Big Data Moves From Hype To Reality, CompTIA Finds
Organizations are moving past the hype and into actual value when it comes to big data and analytics implementation, according to a new survey by CompTIA. But challenges remain, including a skills gap and the struggle to wrangle the growing quantity of data generated.
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Companies are moving to the next stage with big data -- past the hype and into broader adoption. But new challenges are on the horizon, such as how to master all that data. Those are a couple of several key findings in a recent Computing Technology Industry Association (CompTIA) study.
The industry organization surveyed 402 IT professionals for the report released in December and found that 72% of respondents said big data projects had exceeded their expectations, and about 75% said their businesses would be stronger if they could harness all of their data.
Companies "are trying to consolidate data and understand the structure of their data," said Seth Robinson, senior director for technical analysis at CompTIA, in an interview with InformationWeek. They are finding this out the hard way, because lax data policies in the past allowed departments and work units to "do their own thing" in IT, resulting in data silos. "Companies have to look at data differently now."
Data silos are a problem for 42% of IT professionals responding to the survey, up from 29% two years ago.
More Data Than Ever
Plus, more data is being generated than ever before. The CompTIA report cites another study by Cisco that forecast 2016's IP traffic passing the 1 zettabyte threshold. That is 1 billion TB of data. That number will double again in three years. Helping to drive the data glut, the price of storage has dropped from $1,000 per GB in 1995 to a few pennies today. So, squirreling away 100TB of data is not going to be a big deal, especially now that companies can rent storage in the cloud to suit needs.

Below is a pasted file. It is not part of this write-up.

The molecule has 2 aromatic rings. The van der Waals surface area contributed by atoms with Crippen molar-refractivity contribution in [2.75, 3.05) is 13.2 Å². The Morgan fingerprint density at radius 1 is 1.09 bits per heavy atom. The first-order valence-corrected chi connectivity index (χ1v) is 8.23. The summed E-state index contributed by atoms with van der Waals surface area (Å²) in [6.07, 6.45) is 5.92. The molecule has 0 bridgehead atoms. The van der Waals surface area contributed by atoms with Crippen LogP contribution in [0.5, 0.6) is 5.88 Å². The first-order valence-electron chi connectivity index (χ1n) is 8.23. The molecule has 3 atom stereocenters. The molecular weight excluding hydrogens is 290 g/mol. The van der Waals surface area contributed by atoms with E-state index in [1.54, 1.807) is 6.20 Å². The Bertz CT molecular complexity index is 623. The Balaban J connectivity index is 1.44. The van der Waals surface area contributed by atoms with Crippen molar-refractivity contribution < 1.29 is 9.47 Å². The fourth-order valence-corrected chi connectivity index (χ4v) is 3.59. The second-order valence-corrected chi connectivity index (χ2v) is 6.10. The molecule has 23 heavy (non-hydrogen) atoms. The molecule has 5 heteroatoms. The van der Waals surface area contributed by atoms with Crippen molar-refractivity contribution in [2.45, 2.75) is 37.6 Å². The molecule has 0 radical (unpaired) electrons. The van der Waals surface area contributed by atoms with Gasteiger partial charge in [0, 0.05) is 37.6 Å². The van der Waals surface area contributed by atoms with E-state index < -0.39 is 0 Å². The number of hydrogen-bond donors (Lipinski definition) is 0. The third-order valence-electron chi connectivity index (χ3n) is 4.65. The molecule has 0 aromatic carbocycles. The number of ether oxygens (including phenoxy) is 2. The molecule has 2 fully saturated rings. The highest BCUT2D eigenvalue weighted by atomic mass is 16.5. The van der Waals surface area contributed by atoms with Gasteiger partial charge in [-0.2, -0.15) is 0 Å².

Yet 63% of survey respondents said they rely on data for day-to-day operations, 61% said that they are more sensitive to data privacy issues, and 59% said that they want to use data to better understand their customers.
Respondents are evenly split when asked how and where they seek improvement in their operations. For example, 40% said they are doing well with real-time analysis, while 42% seek improvement. A full 39% of respondents want to be able to search all of their data across departmental lines, while 37% say they want to improve their ability to do so.
In 2015, 51% of all respondents said they were undertaking big data projects, while another 36% said they were planning to do so. This is up from 2013, when 42% of respondents said they were undertaking big data projects, and 46% said they were planning them.
Despite the desire to reap the fullest benefit from data, companies undertaking big data projects are not suffering setbacks. "They are not running into headaches or hidden costs," Robinson said. Companies may be meeting modest goals. "The metric may not be that obvious," he said. "Coming up with the right metric is part of being data savvy."
Still, there is a skills gap that needs to be addressed. A total of 49% of respondents said they have sufficient data skills in-house to take care of big data projects. But 40% admit they are "moderately deficient." The biggest skills gaps are real-time analytics (reported by 42%), relational databases (41%), data security (36%), predictive analysis (35%), distributed storage (33%), and data mining (30%).
"Part of this is technical," Robinson observed. The tools needed to handle big data are new, so there may be insufficient experience to make full use of their potential. There is also an informal skill set needed as well, since data analysts need to "speak" business as well as understand the technology, he added.
Enterprises may turn to outsourcing to help fill this knowledge gap, but only if they can find the right skills there. "We heard companies saying when they go outside, they can't find the knowledge or the skills," Robinson said.
The report noted that third parties are still concentrating their expertise on component services and not end-to-end solutions.
Still, component expertise can become a building block toward providing a big data fix. Data backup, for instance, could lead to "having a conversation about the data," Robinson said, while installing a firewall can be a step toward greater data security.
"People have gotten past thinking it (big data) is hype," Robinson said. Companies are building on what they have learned, which in turn can lead them to more comprehensive big data solutions, he added. "We'll see that play out over this year."
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